Iran Human RightsTwo US-Iranians jailed in Iran on spying charges

Two US-Iranians jailed in Iran on spying charges

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AFP: Iran on Tuesday announced it was holding a second US-Iranian scholar on charges of spying for foreigners alongside the US-Iranian Middle East expert Haleh Esfandiari.
TEHRAN, May 29, 2007 (AFP) – Iran on Tuesday announced it was holding a second US-Iranian scholar on charges of spying for foreigners alongside the US-Iranian Middle East expert Haleh Esfandiari.

Judiciary spokesman Ali Reza Jamshidi said that social science scholar Kian Tajbakhsh, 45, was being held on the same charges as Esfandiari, namely acting against the Islamic republic and spying for foreigners.

Esfandiari, who was detained on May 8, has been formally accused by the intelligence ministry of “acting against the security of the country through propaganda and espionage for foreigners,” he told reporters.

“The same goes for Mr Tajbakhsh. He is being kept in detention,” said Jamshidi, confirming that Esfandiari was also still being held. Both detainees have US and Iranian passports but Iran does not recognise dual nationality.

An expert in urban planning who has taught in the United States and Iran and worked for the World Bank, Tajbakhsh was according to US press reports arrested on May 11.

He has also worked for the Open Society Institute of US billionaire George Soros which is accused by Iran of seeking a “Velvet Revolution” in Iran similar to the ousting of communism in eastern Europe.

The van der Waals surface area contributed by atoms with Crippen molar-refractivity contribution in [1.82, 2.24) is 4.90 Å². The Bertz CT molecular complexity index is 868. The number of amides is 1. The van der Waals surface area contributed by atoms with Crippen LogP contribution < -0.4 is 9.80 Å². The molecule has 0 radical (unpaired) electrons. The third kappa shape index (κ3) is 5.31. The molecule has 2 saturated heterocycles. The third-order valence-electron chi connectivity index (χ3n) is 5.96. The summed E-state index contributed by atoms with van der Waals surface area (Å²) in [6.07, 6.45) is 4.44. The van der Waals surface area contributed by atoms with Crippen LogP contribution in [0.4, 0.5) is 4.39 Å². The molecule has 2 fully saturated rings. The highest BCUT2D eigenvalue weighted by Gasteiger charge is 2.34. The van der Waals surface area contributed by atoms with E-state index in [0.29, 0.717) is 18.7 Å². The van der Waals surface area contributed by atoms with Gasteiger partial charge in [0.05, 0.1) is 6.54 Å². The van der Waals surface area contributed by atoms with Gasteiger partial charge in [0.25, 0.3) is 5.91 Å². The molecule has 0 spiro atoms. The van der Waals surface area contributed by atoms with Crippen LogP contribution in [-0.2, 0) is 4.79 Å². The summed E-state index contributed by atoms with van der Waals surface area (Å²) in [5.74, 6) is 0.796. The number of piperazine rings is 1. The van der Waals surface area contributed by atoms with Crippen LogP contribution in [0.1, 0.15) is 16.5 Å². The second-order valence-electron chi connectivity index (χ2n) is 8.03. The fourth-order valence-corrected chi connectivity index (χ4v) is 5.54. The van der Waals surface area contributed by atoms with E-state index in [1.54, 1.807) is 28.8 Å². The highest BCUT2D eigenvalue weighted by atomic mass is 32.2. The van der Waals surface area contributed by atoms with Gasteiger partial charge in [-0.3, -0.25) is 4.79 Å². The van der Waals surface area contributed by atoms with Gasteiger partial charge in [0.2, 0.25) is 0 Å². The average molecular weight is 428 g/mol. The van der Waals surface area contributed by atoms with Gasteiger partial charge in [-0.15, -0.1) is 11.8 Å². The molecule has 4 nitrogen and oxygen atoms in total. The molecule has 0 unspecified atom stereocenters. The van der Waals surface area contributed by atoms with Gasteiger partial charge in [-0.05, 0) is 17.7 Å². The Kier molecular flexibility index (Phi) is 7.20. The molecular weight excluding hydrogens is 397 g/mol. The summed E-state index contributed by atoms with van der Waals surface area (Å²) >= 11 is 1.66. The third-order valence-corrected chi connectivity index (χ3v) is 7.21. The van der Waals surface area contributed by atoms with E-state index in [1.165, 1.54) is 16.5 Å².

Jamshidi’s comments were the first time Iran has confirmed Tajbakhsh’s detention and his charges.

US media and Human Rights Watch have said that a third US-Iranian, Ali Shakeri, has been detained in Iran in recent weeks but Jamshidi said that Shakeri “is not detained”, without giving further details.

However the judiciary spokesman added that Parnaz Azima, another US-Iranian who works for the US-funded Persian language arm of Radio Free Europe, was facing the same charges as Esfandiari and Tajbakhsh.

Azima, who like Esfandiari was visiting Iran to call on a sick relative, has had her passport confiscated by the authorities and is unable to leave the country after paying a 440,000-dollar bail bond.

“Ms Azima is not detained. She is at liberty but bears the same accusations,” as two detained scholars, said Jamshidi.

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